Not just the Met failing women.

I don’t know how much national press coverage this story will get but today’s Birmingham Mail is reporting another sorry case of a Police officer falling down on the job:

A “rogue” policeman has quit the West Midlands force after admitting retracting a domestic violence victim’s statement without her knowledge. PC Stuart Williams, 37, resigned after pleading guilty to forgery at Coventry Crown Court on Monday. He was charged after an investigation was carried out by the Independent Police Complaints Commission (IPCC). The cop had been due to stand trial over the charge but changed his plea to guilty at the start of the proceedings. He received a four-month suspended prison sentence and was ordered to pay £2,400 costs.

Yes, you are reading that correctly.

The officer in question was tasked with investigating a complaint of harassment against the woman’s ex-partner but instead of doing his job properly he chose, instead, to falsify paperwork to make it appear that he’d been investigating the case. Then, to cap it all off, he visited the victim in April 2011, wrote up a false statement withdrawing the complaint and forged the victim’s signature to make it appear that they had asked for the case to be dropped.

It is, of course, only a few months ago that Ryan Coleman-Farrow, a former detective constable with the Metropolitan Police, was jailed for 16 months for failing to investigate 10 rape cases and three sexual assaults and for falsifying records, including making entries on the police computer system which indicated that the Crown Prosecution Service had advised no further action in cases when no such instructions had been given.

The impact the Coleman-Farrow’s misconduct has had on women in London reaches far beyond the 13 cases that he failed to investigate and can be clearly seen in the Met’s own crime statistics. The earliest round of significant publicity given to this case and concerns relating to the conduct of officers in the Met’s specialist Sapphire unit, which deal with rape investigations, occurred in May 2012 with media interest peaking in September when Coleman-Farrow stood trial and entered guilty pleas to 13 counts of Misconduct in Public Office. Monthly statistics for the number of rapes reported to the Metropolitan Police are available from April 2011 to November 2012 and make for very interesting reading, especially when you compare the number of rapes reported from May to September 2012 with the same period in 2011.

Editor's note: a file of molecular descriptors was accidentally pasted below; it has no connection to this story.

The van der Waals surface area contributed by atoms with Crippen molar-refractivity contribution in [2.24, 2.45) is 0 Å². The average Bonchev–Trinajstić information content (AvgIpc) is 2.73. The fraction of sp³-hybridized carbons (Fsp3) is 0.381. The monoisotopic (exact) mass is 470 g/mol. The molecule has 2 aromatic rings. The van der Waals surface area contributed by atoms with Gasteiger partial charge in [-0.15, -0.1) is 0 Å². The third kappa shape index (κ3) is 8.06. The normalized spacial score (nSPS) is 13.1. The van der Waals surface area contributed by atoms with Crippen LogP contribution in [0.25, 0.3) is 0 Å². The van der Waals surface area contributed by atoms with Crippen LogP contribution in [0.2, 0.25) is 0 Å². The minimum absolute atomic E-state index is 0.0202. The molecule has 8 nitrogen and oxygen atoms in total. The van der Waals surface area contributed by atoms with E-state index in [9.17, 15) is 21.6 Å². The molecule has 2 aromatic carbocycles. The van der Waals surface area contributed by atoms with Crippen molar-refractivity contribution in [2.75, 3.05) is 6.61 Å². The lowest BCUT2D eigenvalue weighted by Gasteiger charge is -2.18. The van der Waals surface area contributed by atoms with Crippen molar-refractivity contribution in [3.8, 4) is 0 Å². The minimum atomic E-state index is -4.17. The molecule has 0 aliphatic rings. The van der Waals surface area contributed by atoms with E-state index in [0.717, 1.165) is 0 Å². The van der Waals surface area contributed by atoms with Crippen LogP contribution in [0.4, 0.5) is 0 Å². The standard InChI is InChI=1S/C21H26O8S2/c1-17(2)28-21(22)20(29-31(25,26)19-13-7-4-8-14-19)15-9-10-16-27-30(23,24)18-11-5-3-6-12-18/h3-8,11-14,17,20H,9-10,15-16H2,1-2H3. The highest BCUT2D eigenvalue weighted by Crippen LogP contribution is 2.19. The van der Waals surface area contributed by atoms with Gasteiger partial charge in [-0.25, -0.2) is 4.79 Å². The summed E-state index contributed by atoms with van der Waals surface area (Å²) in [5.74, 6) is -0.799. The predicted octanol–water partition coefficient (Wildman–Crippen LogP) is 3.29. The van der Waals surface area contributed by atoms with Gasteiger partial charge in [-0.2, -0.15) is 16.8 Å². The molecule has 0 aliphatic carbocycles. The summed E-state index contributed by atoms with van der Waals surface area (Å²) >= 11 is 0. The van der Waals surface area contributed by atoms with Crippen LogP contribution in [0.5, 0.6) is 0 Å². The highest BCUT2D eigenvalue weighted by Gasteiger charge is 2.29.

rapestatslondon

The blue line shows the monthly number of reported rapes in London for April 2011 – March 2012, while the red line shows the figures for April 2012 through to the following November and, well, there’s a very clear difference in the figures for the months of May to September. Overall, the number of rapes reported to the Metropolitan Police for that period of 2012 (1217) is just about 17% down on the same period in 2011 (1465) with the biggest fall (30%) occurring in September.

Now, much as I’d like to attribute that fall in the number of rapes reported to the police to an actual fall in the number of rapes, or even to a happy side-effect of an increased police presence on the streets of London due to the Queen’s Diamond Jubilee and the Olympic Games, the fact that it also coincides with the period during which there was adverse publicity being generated by the Coleman-Farrow case is not something I can overlook, especially as the biggest fall over the previous year occurs in the same month as the case went to trial, allowing the full details of Coleman-Farrow’s misconduct to be made public. Correlation isn’t proof of causation of course but in this case it looks really suspicious, enough to suggest that the likely cause of a sizeable proportion of the fall in reported rape cases during this period stems from a serious loss of confidence in police’s ability to investigate rape cases properly, particularly as the figures for October – the month following Coleman-Farrow’s conviction – appear to revert back to their usual trend.

The problem here is not simply that the perpetrators that Coleman-Farrow failed to investigate may well get away with the crimes but also that sizeable number of other rapes – and rapists – will not have been investigated in a timely fashion because their victims, during the period from May to September 2012, didn’t come forward for fear that their case would not receive a proper investigation. Rape convictions are difficult to secure at the best of times but one thing that can, and does, make a big difference to the odds of getting a conviction is physical evidence, evidence that could have been available to the police had but which may very well be lost forever by the time any women who were dissuaded from contacting the police by what they’d seen in press finally get around to contacting the Met, assuming Coleman-Farrow’s conviction is enough to persuade them that things have genuinely changed for the better.

There is far more at stake in these situations, where a serving police officer fails to carry out their duties, than just the direct impact this has on the women whose complaints aren’t fully or adequately investigated. It damages public confidence in the police which means fewer rapes, sexual assaults and domestic violence incidents getting reported to the police and more rapists and abusers getting away with their crimes and remaining free to rape and/or abuse other women.

This kind of thing has to stop.